It seems we are continually hearing about companies that run into problems related to their values and their employees’ behavior. The most recent items in the media include the UK Financial Services Authority’s (FSA) recent £7 million fine against Willis Limited for not doing enough to prevent payments for corrupt purposes (read our blog post). Then of course there is the storied newspaper News of the World, shut down after accusations of phone hacking and other offenses. How do companies soften the impact when individual employees step outside of line, stepping outside of bounds they set down in a good-faith effort to do the right thing?
A recent article in Harvard Business Review by Rosanna Fiske suggests that communicating values externally to the public—and the way employees communicate those values—is important to the way the public reacts when something goes wrong. Internal communication of values to employees is important, but leaders must live those values in their day-to-day actions for those messages to translate to proper actions.
Some organizations are reacting to the recent headlines by deliberately re-circulating their ethics policies both internally and externally. The San Antonio Express-News recently blogged about an internal awareness program that was triggered by the incident at News of the World. The paper guided all journalists to reread the policy and sign a compliance form. The paper’s public editor posted the link to the paper’s policy in the article, offered to send it by snail mail upon request, and asked readers to alert him personally if they sense an ethics problem. This is a great example of being proactive on an internal and external basis.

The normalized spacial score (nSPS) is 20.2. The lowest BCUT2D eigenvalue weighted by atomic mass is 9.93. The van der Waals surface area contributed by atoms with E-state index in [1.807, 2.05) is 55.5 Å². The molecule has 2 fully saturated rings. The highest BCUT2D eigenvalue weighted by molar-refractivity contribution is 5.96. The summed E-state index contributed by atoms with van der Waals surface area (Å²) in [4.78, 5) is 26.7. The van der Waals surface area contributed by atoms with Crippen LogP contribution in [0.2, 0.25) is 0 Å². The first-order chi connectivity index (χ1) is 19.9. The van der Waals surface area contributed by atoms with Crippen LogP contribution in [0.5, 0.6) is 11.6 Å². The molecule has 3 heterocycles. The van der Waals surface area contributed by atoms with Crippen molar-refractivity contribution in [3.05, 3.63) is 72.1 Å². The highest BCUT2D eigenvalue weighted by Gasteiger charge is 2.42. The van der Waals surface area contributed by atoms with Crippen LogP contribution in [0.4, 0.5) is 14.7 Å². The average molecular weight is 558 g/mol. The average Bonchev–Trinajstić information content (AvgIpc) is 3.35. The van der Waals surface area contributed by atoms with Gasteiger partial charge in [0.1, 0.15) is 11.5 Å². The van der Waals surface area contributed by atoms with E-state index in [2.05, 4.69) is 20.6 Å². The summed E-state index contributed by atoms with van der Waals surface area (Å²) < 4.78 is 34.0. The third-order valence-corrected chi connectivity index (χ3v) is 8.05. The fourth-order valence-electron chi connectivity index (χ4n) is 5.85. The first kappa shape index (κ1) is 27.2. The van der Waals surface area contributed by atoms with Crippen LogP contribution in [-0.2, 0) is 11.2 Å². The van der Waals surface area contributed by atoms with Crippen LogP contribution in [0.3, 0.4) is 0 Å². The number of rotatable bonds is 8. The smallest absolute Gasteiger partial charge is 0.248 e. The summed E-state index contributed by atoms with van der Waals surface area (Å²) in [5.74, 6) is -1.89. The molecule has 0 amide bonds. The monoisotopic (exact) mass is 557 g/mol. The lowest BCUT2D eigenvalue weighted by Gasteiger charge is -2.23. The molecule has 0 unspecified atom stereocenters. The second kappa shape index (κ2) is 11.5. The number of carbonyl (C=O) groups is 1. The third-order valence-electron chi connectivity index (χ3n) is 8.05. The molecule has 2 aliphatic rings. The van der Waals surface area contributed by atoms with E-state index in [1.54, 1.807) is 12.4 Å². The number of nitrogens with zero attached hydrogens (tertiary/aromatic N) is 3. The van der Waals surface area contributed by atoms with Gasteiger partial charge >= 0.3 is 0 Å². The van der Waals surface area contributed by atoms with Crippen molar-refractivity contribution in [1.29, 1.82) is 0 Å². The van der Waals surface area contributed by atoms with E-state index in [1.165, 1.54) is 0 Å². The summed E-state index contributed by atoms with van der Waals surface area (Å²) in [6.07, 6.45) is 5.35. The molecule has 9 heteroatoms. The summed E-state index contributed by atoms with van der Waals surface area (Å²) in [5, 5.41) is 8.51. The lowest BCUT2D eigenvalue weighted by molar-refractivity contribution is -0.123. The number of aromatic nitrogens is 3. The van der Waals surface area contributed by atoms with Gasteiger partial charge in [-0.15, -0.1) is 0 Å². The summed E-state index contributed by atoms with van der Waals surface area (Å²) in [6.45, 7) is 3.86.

Another way to support proper communication of values to employees is to offer governance training to reinforce key concepts. This training, most preferably in an e-learning format, should be delivered at least annually and supplemented with abbreviated messaging to keep topics top-of-mind in between formal training. In addition, employees should always have easy access to current versions of relevant policies. A robust policy management process makes sure policies are updated and available to employees at all times. This kind of comprehensive ethics communication plan – effective and thorough – can help keep your company’s name out of the papers.